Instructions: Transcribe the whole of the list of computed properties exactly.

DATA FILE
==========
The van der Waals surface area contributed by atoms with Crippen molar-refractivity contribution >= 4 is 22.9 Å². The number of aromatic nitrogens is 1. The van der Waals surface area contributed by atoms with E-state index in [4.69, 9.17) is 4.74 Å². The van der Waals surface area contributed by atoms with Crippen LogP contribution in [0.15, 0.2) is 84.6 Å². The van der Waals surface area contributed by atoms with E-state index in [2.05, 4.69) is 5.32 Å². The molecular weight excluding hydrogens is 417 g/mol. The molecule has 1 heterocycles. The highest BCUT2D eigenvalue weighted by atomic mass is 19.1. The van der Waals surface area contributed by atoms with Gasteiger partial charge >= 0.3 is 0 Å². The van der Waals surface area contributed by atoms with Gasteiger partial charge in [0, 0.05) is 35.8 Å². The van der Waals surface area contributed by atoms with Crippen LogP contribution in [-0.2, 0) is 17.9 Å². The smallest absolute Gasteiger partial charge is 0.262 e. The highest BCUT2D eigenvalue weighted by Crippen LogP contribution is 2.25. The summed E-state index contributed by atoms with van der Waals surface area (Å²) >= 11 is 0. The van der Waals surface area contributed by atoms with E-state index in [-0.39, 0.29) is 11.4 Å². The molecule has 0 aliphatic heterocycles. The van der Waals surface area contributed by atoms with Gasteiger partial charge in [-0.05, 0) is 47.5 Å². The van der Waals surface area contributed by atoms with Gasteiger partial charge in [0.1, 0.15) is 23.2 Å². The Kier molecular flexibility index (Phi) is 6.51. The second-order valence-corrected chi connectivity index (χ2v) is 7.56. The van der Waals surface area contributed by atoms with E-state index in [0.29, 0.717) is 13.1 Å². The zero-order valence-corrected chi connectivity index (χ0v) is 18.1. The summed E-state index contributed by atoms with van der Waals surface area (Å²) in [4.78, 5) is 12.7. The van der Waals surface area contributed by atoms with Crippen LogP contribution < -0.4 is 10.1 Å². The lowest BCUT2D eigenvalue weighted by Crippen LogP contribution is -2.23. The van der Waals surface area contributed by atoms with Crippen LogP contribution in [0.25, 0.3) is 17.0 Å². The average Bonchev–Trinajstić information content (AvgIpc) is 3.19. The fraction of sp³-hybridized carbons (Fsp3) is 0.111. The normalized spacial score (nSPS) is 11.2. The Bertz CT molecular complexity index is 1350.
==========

The van der Waals surface area contributed by atoms with Crippen molar-refractivity contribution >= 4 is 22.9 Å². The number of aromatic nitrogens is 1. The van der Waals surface area contributed by atoms with E-state index in [4.69, 9.17) is 4.74 Å². The van der Waals surface area contributed by atoms with Crippen LogP contribution in [0.15, 0.2) is 84.6 Å². The van der Waals surface area contributed by atoms with E-state index in [2.05, 4.69) is 5.32 Å². The molecular weight excluding hydrogens is 417 g/mol. The molecule has 1 heterocycles. The highest BCUT2D eigenvalue weighted by atomic mass is 19.1. The van der Waals surface area contributed by atoms with Gasteiger partial charge >= 0.3 is 0 Å². The van der Waals surface area contributed by atoms with Gasteiger partial charge in [0, 0.05) is 35.8 Å². The van der Waals surface area contributed by atoms with Crippen LogP contribution in [-0.2, 0) is 17.9 Å². The smallest absolute Gasteiger partial charge is 0.262 e. The highest BCUT2D eigenvalue weighted by Crippen LogP contribution is 2.25. The summed E-state index contributed by atoms with van der Waals surface area (Å²) >= 11 is 0. The van der Waals surface area contributed by atoms with E-state index in [-0.39, 0.29) is 11.4 Å². The molecule has 0 aliphatic heterocycles. The van der Waals surface area contributed by atoms with Gasteiger partial charge in [-0.05, 0) is 47.5 Å². The van der Waals surface area contributed by atoms with Gasteiger partial charge in [0.1, 0.15) is 23.2 Å². The Kier molecular flexibility index (Phi) is 6.51. The second-order valence-corrected chi connectivity index (χ2v) is 7.56. The van der Waals surface area contributed by atoms with E-state index in [0.29, 0.717) is 13.1 Å². The zero-order valence-corrected chi connectivity index (χ0v) is 18.1. The summed E-state index contributed by atoms with van der Waals surface area (Å²) in [4.78, 5) is 12.7. The van der Waals surface area contributed by atoms with Crippen LogP contribution < -0.4 is 10.1 Å². The lowest BCUT2D eigenvalue weighted by Crippen LogP contribution is -2.23. The van der Waals surface area contributed by atoms with Crippen LogP contribution in [0.25, 0.3) is 17.0 Å². The average Bonchev–Trinajstić information content (AvgIpc) is 3.19. The fraction of sp³-hybridized carbons (Fsp3) is 0.111. The normalized spacial score (nSPS) is 11.2. The Bertz CT molecular complexity index is 1350.